Tom Eblen

These Confederate statues were put up to rewrite history. They needed to come down.

It was time. Long past time, actually.

As the sun set Tuesday on a beautiful fall day, it also set on Lexington’s two most visible symbols of history rewritten.

A bronze statue of John C. Breckinridge, a former U.S. vice president whose last public role was as the Confederate Secretary of War, had stood in a place of honor in Lexington’s public square since 1887. More than two decades after the Civil War ended, Confederate memorial groups urged that the statue should be placed there and persuaded Kentucky legislators that it was a good use of $10,000 of taxpayer money.

Confederate Gen. John Hunt Morgan, a cavalry raider who burned towns and stole horses, was honored nearby with a bronze equestrian statue in 1911, nearly five decades after the Civil War ended. When the United Daughters of the Confederacy could raise only half the statue’s $15,000 cost, state officials used taxpayer money for the other half.

In both cases, black citizens were not asked their opinions. These statues were all about showing them who was still boss.

The Morgan and Breckinridge statues were among dozens erected around the South during the Jim Crow era. The goal was to recast the image of a rebellion to destroy the Union and preserve slavery as a noble “lost cause” of Southern culture and pride.

Those monuments endured for more than a century, but they have begun coming down across the South because they can no longer be explained away as benign artifacts. Modern white supremacists, who have friends in high places, rally around them as hateful symbols of “heritage.” A deadly protest over removal of a Confederate statue in Charlottesville, Va., spurred Mayor Jim Gray and the Urban County Council to action.

The council unanimously approved Gray’s request in August to move the statues out of Lexington’s historic public square. The Lexington Cemetery, where both men are buried, has tentatively agreed to take them as memorials to the dead rather than monuments to heroes.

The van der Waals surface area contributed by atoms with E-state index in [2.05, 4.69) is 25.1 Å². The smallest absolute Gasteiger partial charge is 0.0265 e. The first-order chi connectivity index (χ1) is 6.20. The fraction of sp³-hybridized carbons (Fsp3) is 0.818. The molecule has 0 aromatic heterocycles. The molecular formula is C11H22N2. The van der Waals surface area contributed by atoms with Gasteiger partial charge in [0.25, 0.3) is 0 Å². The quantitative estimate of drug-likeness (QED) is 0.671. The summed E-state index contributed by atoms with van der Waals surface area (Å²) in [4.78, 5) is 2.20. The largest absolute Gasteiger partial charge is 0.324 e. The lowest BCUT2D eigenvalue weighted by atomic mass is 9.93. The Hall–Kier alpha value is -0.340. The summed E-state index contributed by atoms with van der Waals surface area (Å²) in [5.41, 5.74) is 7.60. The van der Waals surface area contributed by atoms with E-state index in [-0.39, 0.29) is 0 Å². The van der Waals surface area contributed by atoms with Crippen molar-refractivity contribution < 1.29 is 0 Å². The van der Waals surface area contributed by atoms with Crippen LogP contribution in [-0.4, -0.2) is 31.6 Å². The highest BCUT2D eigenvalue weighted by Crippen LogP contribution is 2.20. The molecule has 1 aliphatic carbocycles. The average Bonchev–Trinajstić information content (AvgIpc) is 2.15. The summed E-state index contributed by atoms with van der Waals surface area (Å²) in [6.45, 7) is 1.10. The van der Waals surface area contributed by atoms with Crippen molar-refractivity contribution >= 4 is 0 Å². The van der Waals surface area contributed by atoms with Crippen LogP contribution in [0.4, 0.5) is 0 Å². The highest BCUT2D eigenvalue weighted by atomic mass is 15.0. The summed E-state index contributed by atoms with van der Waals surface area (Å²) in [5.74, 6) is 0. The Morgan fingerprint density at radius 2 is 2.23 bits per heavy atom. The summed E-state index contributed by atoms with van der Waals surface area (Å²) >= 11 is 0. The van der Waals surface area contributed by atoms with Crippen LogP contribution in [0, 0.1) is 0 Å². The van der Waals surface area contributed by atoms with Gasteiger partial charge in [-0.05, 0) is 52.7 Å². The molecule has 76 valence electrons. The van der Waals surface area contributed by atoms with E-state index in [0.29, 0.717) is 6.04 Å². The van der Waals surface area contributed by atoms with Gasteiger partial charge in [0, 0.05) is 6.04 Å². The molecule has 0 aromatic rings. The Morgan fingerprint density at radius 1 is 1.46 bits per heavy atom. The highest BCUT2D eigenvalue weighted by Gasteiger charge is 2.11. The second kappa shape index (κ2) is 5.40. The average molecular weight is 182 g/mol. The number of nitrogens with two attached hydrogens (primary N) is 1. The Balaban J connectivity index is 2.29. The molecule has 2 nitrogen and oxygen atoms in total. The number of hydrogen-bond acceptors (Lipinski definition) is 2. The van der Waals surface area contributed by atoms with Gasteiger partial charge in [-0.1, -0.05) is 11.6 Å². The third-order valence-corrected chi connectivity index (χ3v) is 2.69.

But that move has been delayed because, in 2003, former Mayor Teresa Isaac signed paperwork giving control of statues to the Kentucky Military Heritage Commission. Gray asked Attorney General Andy Beshear’s office for an opinion about whether Isaac’s action was legal, because it was never approved by the council. Beshear decided Tuesday that it was not legal, so Gray moved quickly Tuesday night to put the statues in storage until arrangements with the cemetery can be completed.

As night fell Tuesday, a crane moved Breckinridge onto a truck bed, where he was wrapped in a blue protective tarp. Workers next turned their attention to Morgan. As police surrounded the site, dozens of people gathered to watch, including members of the citizens group Take Back Cheapside.

“As the great-grandson of a slave, this is amazing,” said DeBraun Thomas, the group’s leader. “We can actually make change if we stand together.”

Take Back Cheapside had sought the statues’ removal; the return of a state historic marker about the site’s role as a slave auction block and whipping post; and a discussion about how to make Cheapside more inviting to all citizens.

Cheapside is rich in Civil War history, just not history as it was depicted there for 130 years. Between the 1830s and the 1860s, Cheapside was one of the South’s most active slave markets. Kentucky and Virginia then had a surplus of slave labor, while there was great demand for it in Mississippi and Alabama, where vast cotton plantations were being developed.

Ever heard of being “sold down the river?” Cheapside was where that literally happened to thousands of black men, women and children.

“We need to tell the history of what happened here and why it was inappropriate to have those statues there in the first place,” Thomas said. “This is very much sacred ground.

“But black history is so much more than slavery,” he added, noting that the brick superstructure for the 1898 courthouse now being restored was done by a company owned by black mason Henry Tandy, a former slave. His son, Vertner Tandy, would go on to become the first black architect in New York.

That’s the important thing to remember about what happened at Cheapside this week. It wasn’t rewriting history, but taking the first steps toward making history more accurate and complete.

Tom Eblen: 859-231-1415, @tomeblen